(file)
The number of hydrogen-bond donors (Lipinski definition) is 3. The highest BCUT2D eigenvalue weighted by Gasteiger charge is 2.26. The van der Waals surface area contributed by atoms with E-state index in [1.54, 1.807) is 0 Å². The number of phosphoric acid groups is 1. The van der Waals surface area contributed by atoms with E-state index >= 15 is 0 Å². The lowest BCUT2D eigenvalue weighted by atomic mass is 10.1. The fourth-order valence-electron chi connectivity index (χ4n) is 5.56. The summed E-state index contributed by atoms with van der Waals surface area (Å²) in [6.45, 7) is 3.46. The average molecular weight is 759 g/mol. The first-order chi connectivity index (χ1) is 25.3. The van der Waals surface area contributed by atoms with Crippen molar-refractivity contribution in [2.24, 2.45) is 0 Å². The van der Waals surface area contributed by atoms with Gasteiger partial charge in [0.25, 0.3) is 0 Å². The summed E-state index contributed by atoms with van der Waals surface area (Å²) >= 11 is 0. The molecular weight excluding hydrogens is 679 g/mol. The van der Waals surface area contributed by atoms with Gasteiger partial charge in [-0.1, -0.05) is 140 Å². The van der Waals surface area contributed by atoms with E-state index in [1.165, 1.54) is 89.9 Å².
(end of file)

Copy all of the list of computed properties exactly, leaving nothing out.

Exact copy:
The number of hydrogen-bond donors (Lipinski definition) is 3. The highest BCUT2D eigenvalue weighted by Gasteiger charge is 2.26. The van der Waals surface area contributed by atoms with E-state index in [1.54, 1.807) is 0 Å². The number of phosphoric acid groups is 1. The van der Waals surface area contributed by atoms with E-state index >= 15 is 0 Å². The lowest BCUT2D eigenvalue weighted by atomic mass is 10.1. The fourth-order valence-electron chi connectivity index (χ4n) is 5.56. The summed E-state index contributed by atoms with van der Waals surface area (Å²) in [6.45, 7) is 3.46. The average molecular weight is 759 g/mol. The first-order chi connectivity index (χ1) is 25.3. The van der Waals surface area contributed by atoms with Crippen molar-refractivity contribution in [2.24, 2.45) is 0 Å². The van der Waals surface area contributed by atoms with Gasteiger partial charge in [0.25, 0.3) is 0 Å². The summed E-state index contributed by atoms with van der Waals surface area (Å²) >= 11 is 0. The molecular weight excluding hydrogens is 679 g/mol. The van der Waals surface area contributed by atoms with Gasteiger partial charge in [-0.1, -0.05) is 140 Å². The van der Waals surface area contributed by atoms with E-state index in [1.165, 1.54) is 89.9 Å².